Since 9-11, over 109,250 members of the U.S. military have attained citizenship through service
Non-citizens have served in the military since the Revolutionary War.
The Lodge Act of 1950 permitted non-citizen Eastern Europeans to enlist between 1950 and 1959. Additionally, the United States officially began recruiting Filipino nationals into the Navy in the late 1940s, when it signed the Military Bases Agreement of 1947 allowing U.S. military bases in the Philippines. In total, over 35,000 Filipinos enlisted in the Navy through the program between 1952 and 1991. Today, about 5,000 legal permanent resident aliens (green card holders) enlist each year. Law ensures that the sacrifice of non-citizens during a time of national need is met with an opportunity for early citizenship, to recognize their contribution and sacrifice. In fact, today's service members are eligible for expedited citizenship under a July 2002 Executive Order and the military services have worked closely with the U.S. Citizenship and Immigration Services (USCIS) to streamline citizenship processing for service members. Since Sept. 11, 2001, over 109,250 members of the Armed Forces have attained their citizenship by serving this nation.
The Secretary of Defense authorized the military services to recruit certain legal aliens whose skills are considered to be vital to the national interest. The program is called MILITARY ACCESSIONS VITAL TO NATIONAL INTEREST (MAVNI). Those holding critical skills – physicians, nurses, and certain experts in language with associated cultural backgrounds – would be eligible. To determine its value in enhancing military readiness, the limited pilot program will recruit up to 5,200 people in Fiscal Year 2016, and will continue through September 30, 2016.
1. The applicant must be in one of the following categories at time of enlistment
a. asylee, refugee, Temporary Protected Status (TPS), or
b. nonimmigrant categories E, F, H, I, J, K, L, M, O, P, Q, R, S, T, TC, TD, TN, U, or V
2. The applicant must have been in valid status in one of those categories for at least two years immediately prior to the enlistment date, but it does not have to be the same category as the one held on the date of enlistment; and
3. An applicant who may be eligible on the basis of a nonimmigrant category at time of enlistment (see 1b above) must not have had any single absence from the United States of more than 90 days during the two year period immediately preceding the date of enlistment.
4. An applicant who is eligible under 1-3 above is not rendered ineligible by virtue of having a pending application for adjustment of status to lawful permanent residence. In the specific case of an alien with H nonimmigrant status at the time of filing a pending application for adjustment of status who has lost such status while his or her application for adjustment was pending, and who is otherwise eligible for enlistment under the MAVNI program, the military Service may on a case by case basis waive the requirement that the alien be in a status described in 1 above at the time of enlistment.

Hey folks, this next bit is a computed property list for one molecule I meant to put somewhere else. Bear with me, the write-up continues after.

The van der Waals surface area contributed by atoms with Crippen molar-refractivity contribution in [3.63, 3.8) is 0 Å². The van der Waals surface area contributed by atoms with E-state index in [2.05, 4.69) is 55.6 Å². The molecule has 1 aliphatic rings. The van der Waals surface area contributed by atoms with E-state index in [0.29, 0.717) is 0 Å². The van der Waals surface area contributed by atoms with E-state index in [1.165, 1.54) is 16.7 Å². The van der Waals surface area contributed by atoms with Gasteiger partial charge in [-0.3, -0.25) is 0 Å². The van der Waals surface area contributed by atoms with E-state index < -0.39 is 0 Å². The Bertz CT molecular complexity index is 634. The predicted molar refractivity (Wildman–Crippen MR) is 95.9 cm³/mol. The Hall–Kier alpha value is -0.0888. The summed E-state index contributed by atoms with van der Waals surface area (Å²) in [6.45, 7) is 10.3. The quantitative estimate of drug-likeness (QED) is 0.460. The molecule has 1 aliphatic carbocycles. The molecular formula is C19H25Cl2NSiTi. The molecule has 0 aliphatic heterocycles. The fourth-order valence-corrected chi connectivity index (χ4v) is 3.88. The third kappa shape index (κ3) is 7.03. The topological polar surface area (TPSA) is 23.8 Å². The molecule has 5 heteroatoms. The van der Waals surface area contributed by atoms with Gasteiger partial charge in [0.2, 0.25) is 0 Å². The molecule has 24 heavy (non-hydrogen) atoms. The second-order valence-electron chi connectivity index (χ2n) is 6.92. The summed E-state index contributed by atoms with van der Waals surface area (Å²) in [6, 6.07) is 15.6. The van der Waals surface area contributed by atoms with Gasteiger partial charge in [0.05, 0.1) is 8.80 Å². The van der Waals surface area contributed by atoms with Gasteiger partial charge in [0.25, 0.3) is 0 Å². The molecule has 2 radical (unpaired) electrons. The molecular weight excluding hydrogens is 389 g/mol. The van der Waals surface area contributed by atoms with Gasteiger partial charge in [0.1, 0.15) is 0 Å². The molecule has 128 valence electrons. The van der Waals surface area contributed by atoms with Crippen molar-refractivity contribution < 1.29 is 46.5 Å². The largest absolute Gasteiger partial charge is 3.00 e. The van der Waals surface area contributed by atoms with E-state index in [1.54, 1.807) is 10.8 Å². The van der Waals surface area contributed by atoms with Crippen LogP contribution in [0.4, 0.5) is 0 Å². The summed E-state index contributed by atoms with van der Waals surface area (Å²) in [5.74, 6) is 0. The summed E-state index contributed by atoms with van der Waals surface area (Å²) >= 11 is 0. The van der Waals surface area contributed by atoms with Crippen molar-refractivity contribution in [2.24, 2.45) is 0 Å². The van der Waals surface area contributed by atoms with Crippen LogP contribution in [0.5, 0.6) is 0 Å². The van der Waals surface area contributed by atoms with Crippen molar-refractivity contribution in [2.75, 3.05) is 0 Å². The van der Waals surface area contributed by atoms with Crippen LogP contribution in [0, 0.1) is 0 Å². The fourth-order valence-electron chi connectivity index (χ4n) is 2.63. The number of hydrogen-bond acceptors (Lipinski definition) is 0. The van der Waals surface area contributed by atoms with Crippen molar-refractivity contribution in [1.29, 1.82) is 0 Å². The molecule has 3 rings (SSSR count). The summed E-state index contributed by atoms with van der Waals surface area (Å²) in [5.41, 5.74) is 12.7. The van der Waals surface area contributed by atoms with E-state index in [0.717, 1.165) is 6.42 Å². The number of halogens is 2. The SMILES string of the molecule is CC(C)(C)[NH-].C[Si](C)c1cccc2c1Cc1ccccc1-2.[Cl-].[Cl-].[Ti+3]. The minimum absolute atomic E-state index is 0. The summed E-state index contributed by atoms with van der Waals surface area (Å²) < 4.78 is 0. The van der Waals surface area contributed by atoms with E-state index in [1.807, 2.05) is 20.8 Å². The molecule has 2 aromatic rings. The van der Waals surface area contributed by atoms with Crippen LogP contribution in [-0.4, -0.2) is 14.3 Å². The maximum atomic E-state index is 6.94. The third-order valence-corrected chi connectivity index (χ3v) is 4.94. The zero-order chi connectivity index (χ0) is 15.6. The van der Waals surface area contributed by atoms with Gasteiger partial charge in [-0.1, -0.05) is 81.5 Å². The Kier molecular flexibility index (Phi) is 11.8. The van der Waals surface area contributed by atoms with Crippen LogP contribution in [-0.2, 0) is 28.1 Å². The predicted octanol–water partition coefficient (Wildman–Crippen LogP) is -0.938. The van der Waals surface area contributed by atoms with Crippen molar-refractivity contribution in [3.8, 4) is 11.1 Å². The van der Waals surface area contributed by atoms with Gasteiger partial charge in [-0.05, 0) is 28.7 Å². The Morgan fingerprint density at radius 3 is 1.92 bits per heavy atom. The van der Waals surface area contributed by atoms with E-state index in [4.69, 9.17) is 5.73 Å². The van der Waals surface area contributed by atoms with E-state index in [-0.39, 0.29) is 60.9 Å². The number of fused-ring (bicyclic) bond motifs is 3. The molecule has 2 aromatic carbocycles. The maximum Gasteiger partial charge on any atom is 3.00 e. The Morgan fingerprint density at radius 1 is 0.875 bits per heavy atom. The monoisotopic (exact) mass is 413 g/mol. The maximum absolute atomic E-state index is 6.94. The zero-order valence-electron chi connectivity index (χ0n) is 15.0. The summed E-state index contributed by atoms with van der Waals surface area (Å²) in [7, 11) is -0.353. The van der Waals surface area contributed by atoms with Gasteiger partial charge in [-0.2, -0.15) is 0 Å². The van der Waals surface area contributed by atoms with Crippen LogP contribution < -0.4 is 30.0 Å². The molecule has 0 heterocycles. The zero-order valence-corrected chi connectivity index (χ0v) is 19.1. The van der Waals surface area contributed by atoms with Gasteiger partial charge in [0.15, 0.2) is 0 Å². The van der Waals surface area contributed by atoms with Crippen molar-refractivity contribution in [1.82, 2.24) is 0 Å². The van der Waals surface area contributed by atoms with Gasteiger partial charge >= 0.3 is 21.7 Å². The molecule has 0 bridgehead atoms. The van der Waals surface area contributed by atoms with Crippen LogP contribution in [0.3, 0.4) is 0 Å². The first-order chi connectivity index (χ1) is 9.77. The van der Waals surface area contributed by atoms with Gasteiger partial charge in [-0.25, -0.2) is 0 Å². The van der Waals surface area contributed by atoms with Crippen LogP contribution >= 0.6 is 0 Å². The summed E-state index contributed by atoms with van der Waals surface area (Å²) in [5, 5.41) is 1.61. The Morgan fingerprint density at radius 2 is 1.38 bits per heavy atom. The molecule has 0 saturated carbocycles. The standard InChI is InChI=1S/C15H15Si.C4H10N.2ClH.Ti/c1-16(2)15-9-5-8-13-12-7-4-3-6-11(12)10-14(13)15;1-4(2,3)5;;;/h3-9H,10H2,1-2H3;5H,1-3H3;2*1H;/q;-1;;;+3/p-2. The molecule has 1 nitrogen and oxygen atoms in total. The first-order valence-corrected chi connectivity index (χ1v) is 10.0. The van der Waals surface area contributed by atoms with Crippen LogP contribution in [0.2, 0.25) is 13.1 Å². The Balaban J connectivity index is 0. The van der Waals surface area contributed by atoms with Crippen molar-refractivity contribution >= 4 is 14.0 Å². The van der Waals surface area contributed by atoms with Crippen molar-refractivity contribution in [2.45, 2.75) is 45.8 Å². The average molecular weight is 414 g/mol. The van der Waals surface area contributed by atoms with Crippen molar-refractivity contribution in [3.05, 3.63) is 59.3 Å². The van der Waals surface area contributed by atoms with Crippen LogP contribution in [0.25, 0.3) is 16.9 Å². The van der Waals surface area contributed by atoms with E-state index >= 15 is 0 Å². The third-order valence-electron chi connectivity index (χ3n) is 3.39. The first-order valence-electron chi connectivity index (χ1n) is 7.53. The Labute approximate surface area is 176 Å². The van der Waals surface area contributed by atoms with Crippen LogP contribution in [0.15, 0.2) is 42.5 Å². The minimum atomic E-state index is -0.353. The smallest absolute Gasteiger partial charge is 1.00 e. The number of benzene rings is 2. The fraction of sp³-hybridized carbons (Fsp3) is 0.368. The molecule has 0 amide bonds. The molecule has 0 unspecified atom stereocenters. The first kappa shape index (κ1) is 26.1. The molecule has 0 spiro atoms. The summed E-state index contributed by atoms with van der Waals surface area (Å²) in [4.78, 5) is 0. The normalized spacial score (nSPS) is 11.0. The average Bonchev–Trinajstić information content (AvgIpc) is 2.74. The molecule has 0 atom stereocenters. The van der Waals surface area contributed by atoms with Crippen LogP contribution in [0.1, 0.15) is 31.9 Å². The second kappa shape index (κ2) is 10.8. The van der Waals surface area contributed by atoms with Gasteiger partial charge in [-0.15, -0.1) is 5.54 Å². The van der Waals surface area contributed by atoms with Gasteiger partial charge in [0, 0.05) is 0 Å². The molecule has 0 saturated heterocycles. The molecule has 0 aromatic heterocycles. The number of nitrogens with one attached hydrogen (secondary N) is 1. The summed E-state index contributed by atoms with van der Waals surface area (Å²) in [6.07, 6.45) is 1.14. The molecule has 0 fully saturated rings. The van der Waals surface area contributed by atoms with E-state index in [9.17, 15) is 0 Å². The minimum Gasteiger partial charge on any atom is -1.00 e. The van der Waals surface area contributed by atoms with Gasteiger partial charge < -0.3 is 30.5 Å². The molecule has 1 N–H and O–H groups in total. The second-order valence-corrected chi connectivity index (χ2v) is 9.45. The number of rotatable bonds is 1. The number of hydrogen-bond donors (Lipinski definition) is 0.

5. Individuals who have been granted deferred action by the Department of Homeland Security pursuant to the Deferred Action for Childhood Arrivals process are eligible for consideration.
For Health Care Professionals
- Applicants must fill medical specialties where the service has a shortfall
- Applicants must meet all qualification criteria required for their medical specialty, and the criteria for foreign - trained DoD medical personnel recruited under other authorities
- Applicants must demonstrate proficiency in English
- Applicants must commit to at least 3 years of active duty, or six years in the Selected Reserve Enlisted Individuals with Special Language and Culture Backgrounds
- Applicants must possess specific language and culture capabilities in a language critical to DoD
- Applicants must demonstrate a language proficiency
- Applicants must meet all existing enlistment eligibility criteria
- Applicants must enlist for at least 4 years of active duty (Services may add additional requirements)
MAVNI Eligible Languages (as of April 2015)
- Dhivehi (language of Maldives)
- French (limited to individuals possessing citizenship from an African
- Persian [Dari & Farsi]
- Pushtu (aka Pashto)
Want to learn more about culture and cultural training in the Department of Defense (DoD)? CultureReady.org is here to help! We are a public resource to discover specific information about various cultures and also training on cross cultural competence or general concepts that affect all cultures. If you are in the military, or support the military, or are thinking of joining the military, we welcome you to check it out! Some of our Department of Defense (DoD) oriented material is restricted to government ID holders, or password protected, but our goal is to provide you with some training that is easy to access. Cultural competence is important to military missions, the Department of Defense (DoD), and for all those who support those missions. Learning about specific cultures will help you accomplish challenging tasks in a culturally complex environment. Being ready for any cultural challenge in an important aspect of military readiness. For more information on culture readiness and training, be sure to check back to CultureReady.org